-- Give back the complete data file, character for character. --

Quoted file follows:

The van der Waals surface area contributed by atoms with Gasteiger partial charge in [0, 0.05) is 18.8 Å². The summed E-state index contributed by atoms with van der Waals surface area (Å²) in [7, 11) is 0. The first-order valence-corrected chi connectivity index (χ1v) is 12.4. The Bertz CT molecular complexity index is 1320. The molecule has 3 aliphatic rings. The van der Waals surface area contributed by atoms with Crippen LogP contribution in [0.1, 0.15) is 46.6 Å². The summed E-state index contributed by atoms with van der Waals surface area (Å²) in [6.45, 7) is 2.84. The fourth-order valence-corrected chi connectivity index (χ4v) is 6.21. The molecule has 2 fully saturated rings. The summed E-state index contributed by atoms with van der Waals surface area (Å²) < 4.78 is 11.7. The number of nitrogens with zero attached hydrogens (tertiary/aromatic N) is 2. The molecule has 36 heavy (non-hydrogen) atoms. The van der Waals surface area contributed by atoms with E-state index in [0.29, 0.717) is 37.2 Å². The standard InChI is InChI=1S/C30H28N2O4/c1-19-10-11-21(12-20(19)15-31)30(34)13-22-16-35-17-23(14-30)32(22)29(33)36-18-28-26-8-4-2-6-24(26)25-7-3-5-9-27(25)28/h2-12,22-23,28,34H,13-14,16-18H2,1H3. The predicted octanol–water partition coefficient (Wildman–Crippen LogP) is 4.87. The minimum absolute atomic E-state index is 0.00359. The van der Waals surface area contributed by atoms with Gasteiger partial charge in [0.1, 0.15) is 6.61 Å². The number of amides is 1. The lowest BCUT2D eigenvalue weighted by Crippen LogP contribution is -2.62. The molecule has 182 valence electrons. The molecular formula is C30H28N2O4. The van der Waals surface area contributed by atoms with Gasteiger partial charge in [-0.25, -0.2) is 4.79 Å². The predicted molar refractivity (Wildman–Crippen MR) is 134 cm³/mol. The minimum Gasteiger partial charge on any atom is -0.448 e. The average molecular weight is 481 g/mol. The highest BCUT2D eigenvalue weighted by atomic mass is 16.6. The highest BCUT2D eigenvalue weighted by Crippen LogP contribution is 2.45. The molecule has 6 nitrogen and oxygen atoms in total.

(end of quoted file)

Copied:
The van der Waals surface area contributed by atoms with Gasteiger partial charge in [0, 0.05) is 18.8 Å². The summed E-state index contributed by atoms with van der Waals surface area (Å²) in [7, 11) is 0. The first-order valence-corrected chi connectivity index (χ1v) is 12.4. The Bertz CT molecular complexity index is 1320. The molecule has 3 aliphatic rings. The van der Waals surface area contributed by atoms with Crippen LogP contribution in [0.1, 0.15) is 46.6 Å². The summed E-state index contributed by atoms with van der Waals surface area (Å²) in [6.45, 7) is 2.84. The fourth-order valence-corrected chi connectivity index (χ4v) is 6.21. The molecule has 2 fully saturated rings. The summed E-state index contributed by atoms with van der Waals surface area (Å²) < 4.78 is 11.7. The number of nitrogens with zero attached hydrogens (tertiary/aromatic N) is 2. The molecule has 36 heavy (non-hydrogen) atoms. The van der Waals surface area contributed by atoms with E-state index in [0.29, 0.717) is 37.2 Å². The standard InChI is InChI=1S/C30H28N2O4/c1-19-10-11-21(12-20(19)15-31)30(34)13-22-16-35-17-23(14-30)32(22)29(33)36-18-28-26-8-4-2-6-24(26)25-7-3-5-9-27(25)28/h2-12,22-23,28,34H,13-14,16-18H2,1H3. The predicted octanol–water partition coefficient (Wildman–Crippen LogP) is 4.87. The minimum absolute atomic E-state index is 0.00359. The van der Waals surface area contributed by atoms with Gasteiger partial charge in [0.1, 0.15) is 6.61 Å². The number of amides is 1. The lowest BCUT2D eigenvalue weighted by Crippen LogP contribution is -2.62. The molecule has 182 valence electrons. The molecular formula is C30H28N2O4. The van der Waals surface area contributed by atoms with Gasteiger partial charge in [-0.25, -0.2) is 4.79 Å². The predicted molar refractivity (Wildman–Crippen MR) is 134 cm³/mol. The minimum Gasteiger partial charge on any atom is -0.448 e. The average molecular weight is 481 g/mol. The highest BCUT2D eigenvalue weighted by atomic mass is 16.6. The highest BCUT2D eigenvalue weighted by Crippen LogP contribution is 2.45. The molecule has 6 nitrogen and oxygen atoms in total.